(same as CH_ENG 4270; cross-leveled with BIOL_EN 7270, CH_ENG 7270). A practical statistical tool box for experimenters including comparison of process means, effects of variables, design and interpretation of factorial experiments, and statistical quality control.

Credit Hours: 3
Recommended: experience with Excel or instructor's consent


BIOL_EN 4310: Feedback Control Systems

(same as ECE 4310, MAE 4750; cross-leveled with BIOL_EN 7310, ECE 7310, MAE 7750). System modeling and time and frequency response, closed loop control, stability, continuous system design, introduction to descrete time control, software and hardware experiments on compensator design and PID control. Graded on A-F basis only.

Credit Hours: 3
Prerequisites: MATH 4100 and junior/senior standing


BIOL_EN 4315: Principles of Biochemical Engineering

(same as CH_ENG 4315; cross-leveled with BIOL_EN 7315, CH_ENG 7315). This course serves as an introduction to the application of biological, biochemical, and engineering fundamentals for biochemical processing. Topics include biological basics, enzyme kinetics, metabolic pathways, cell growth kinetics, analysis of intracellular flux, thermodynamics of biological reactions, and bioreactor design and modeling. Analyses proceed through the use of mass balances, energy balances, and empirical or theoretical models.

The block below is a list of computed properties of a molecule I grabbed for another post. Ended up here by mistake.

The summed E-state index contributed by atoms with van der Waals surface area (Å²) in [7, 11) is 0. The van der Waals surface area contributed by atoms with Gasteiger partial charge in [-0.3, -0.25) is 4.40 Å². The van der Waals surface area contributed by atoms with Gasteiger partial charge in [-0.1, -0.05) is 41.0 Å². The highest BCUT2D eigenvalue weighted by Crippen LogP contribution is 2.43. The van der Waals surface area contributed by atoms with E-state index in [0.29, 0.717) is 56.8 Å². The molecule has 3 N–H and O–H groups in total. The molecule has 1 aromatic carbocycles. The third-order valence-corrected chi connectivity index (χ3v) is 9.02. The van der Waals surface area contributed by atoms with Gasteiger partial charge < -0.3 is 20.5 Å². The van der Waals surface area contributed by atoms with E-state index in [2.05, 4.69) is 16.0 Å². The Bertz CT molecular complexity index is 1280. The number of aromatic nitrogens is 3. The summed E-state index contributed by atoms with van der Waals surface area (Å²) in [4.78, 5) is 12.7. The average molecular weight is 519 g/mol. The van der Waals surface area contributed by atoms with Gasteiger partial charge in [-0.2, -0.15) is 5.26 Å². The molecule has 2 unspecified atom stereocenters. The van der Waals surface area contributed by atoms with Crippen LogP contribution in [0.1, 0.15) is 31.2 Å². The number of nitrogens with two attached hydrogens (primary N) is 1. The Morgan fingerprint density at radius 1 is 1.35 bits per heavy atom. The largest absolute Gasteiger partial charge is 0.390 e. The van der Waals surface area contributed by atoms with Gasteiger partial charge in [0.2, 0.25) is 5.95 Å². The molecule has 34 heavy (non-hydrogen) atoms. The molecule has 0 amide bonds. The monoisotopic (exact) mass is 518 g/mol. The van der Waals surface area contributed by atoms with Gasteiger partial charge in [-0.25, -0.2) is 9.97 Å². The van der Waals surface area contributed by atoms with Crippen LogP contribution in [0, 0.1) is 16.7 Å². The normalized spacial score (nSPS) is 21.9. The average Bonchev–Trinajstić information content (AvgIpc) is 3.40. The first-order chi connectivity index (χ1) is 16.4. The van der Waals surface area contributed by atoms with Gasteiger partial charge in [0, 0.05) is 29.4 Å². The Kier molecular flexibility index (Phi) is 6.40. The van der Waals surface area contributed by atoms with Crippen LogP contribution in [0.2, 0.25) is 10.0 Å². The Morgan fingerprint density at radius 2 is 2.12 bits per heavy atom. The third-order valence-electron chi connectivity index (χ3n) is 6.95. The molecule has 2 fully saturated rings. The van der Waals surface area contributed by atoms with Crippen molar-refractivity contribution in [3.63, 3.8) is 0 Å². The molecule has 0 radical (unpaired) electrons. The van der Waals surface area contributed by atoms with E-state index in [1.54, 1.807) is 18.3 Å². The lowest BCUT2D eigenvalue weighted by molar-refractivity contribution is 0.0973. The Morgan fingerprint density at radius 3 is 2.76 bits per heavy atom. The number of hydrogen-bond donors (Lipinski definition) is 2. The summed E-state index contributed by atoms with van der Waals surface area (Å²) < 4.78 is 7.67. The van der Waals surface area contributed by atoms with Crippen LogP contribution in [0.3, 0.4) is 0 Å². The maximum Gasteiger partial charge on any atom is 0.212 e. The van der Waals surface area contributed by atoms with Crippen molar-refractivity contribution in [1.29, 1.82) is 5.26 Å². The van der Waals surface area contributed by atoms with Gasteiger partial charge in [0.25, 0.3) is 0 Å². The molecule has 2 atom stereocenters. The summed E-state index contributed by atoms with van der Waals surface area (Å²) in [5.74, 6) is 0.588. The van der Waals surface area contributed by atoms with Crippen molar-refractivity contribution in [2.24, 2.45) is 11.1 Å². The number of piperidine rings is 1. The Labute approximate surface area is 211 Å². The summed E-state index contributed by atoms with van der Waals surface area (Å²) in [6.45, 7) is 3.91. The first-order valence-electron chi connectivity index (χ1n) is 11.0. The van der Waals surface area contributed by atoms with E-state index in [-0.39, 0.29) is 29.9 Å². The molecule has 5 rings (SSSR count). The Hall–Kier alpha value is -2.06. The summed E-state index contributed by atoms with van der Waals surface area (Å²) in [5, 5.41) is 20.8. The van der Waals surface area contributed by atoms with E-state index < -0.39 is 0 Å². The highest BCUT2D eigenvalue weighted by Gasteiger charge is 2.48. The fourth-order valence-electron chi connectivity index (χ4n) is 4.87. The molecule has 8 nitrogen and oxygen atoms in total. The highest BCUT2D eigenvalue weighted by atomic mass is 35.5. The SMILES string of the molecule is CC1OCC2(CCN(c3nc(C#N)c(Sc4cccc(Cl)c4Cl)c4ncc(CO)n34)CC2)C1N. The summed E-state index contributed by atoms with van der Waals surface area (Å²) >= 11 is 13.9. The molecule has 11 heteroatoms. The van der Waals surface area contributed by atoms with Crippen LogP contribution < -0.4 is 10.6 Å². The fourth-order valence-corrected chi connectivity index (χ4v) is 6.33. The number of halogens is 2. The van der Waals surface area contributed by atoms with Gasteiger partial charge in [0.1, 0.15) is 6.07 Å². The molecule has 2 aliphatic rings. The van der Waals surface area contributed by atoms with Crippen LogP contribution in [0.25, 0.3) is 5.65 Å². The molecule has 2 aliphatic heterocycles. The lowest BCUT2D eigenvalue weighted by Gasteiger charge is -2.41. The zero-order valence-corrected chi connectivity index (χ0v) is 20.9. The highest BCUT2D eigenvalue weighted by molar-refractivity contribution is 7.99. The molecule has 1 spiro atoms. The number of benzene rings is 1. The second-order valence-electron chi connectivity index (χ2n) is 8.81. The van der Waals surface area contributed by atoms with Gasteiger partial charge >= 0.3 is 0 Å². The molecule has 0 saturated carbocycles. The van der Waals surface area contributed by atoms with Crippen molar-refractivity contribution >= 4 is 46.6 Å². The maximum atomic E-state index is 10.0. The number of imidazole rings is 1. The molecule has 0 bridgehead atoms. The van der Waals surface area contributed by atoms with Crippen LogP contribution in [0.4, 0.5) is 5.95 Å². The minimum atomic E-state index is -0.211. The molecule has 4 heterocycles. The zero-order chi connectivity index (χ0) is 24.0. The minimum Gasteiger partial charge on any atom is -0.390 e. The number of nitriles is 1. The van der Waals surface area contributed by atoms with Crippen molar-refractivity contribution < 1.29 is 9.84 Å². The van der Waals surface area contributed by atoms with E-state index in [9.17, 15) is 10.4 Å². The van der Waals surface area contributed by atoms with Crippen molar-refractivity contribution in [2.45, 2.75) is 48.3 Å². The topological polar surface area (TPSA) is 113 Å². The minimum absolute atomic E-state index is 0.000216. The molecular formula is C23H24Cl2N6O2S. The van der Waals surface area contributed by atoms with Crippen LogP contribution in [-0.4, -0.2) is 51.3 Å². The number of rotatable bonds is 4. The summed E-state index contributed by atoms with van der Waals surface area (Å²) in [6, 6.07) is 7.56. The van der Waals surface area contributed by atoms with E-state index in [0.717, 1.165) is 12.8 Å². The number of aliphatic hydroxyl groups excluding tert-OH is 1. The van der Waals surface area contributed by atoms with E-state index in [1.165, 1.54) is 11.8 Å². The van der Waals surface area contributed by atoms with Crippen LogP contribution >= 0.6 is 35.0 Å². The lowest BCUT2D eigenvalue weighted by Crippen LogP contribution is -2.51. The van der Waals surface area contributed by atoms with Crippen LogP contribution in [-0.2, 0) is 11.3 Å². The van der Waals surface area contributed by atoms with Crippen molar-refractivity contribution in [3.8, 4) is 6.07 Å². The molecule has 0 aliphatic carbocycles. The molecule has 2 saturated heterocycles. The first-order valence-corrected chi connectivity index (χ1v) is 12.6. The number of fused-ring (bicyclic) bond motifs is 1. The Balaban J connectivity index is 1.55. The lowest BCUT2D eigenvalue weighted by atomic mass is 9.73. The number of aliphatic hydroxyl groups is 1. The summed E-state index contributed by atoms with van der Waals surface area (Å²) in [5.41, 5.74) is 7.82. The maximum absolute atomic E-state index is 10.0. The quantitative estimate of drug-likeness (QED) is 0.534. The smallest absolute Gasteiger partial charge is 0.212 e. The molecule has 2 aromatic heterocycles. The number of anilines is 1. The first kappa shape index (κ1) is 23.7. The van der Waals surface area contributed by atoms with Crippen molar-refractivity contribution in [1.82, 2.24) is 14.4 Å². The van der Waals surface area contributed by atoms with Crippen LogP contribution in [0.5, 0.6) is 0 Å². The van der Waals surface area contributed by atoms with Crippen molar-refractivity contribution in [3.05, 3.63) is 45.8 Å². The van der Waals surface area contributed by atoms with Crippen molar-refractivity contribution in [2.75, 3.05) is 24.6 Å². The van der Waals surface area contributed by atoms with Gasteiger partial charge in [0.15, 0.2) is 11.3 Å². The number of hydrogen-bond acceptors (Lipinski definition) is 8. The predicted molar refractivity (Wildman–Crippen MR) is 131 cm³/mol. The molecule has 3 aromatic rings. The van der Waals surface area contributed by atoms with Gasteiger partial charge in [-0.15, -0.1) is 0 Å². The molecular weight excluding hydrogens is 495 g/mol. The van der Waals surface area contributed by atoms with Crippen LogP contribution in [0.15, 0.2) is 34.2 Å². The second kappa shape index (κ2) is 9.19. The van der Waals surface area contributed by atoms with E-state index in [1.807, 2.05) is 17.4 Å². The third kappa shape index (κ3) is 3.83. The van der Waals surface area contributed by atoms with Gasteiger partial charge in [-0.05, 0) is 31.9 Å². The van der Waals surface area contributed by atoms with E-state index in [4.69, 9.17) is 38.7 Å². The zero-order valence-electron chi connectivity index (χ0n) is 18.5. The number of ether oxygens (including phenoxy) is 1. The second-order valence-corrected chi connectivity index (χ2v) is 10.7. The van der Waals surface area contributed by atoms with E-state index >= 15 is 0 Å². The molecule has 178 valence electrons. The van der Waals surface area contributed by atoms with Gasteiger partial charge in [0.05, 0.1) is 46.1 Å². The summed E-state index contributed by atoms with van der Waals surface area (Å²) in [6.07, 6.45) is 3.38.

Credit Hours: 3
Prerequisites: BIOL_EN 2180 (for Biological Engineering students) or CH_ENG 2225 (for Chemical Engineering students) or Instructor's consent
Recommended: BIOL_EN 3180 (for Biological Engineering students) or CH_ENG 3234 (for Chemical Engineering students) as a prerequisite or a co-requisite


BIOL_EN 4316: Biomass Refinery Operations

(same as CH_ENG 4316; cross-leveled with BIOL_EN 7316, CH_ENG 7316). Design and operation of processes for conversion and/or fractionation of biomass and associated upstream and downstream unit operations. Emphasis on separations and product recovery.

Credit Hours: 3
Recommended: BIOL_EN 2180 or CH_ENG 2225 (for Chemical Engineering students) or instructor's consent


BIOL_EN 4350: Watershed Modeling Using GIS

(same as CV_ENG 4720; cross-leveled with BIOL_EN 7350, CV_ENG 7720). Watershed evaluation using AVSWAT for hydrology, sediment yield, water quality; includes USLE, MUSLE, WEPP. Procedures for model calibration/sensitivity data analysis.

Credit Hours: 3
Recommended: BIOL_EN 2180 or CV_ENG 3200 or instructor's consent


BIOL_EN 4360: Biomanufacturing Technologies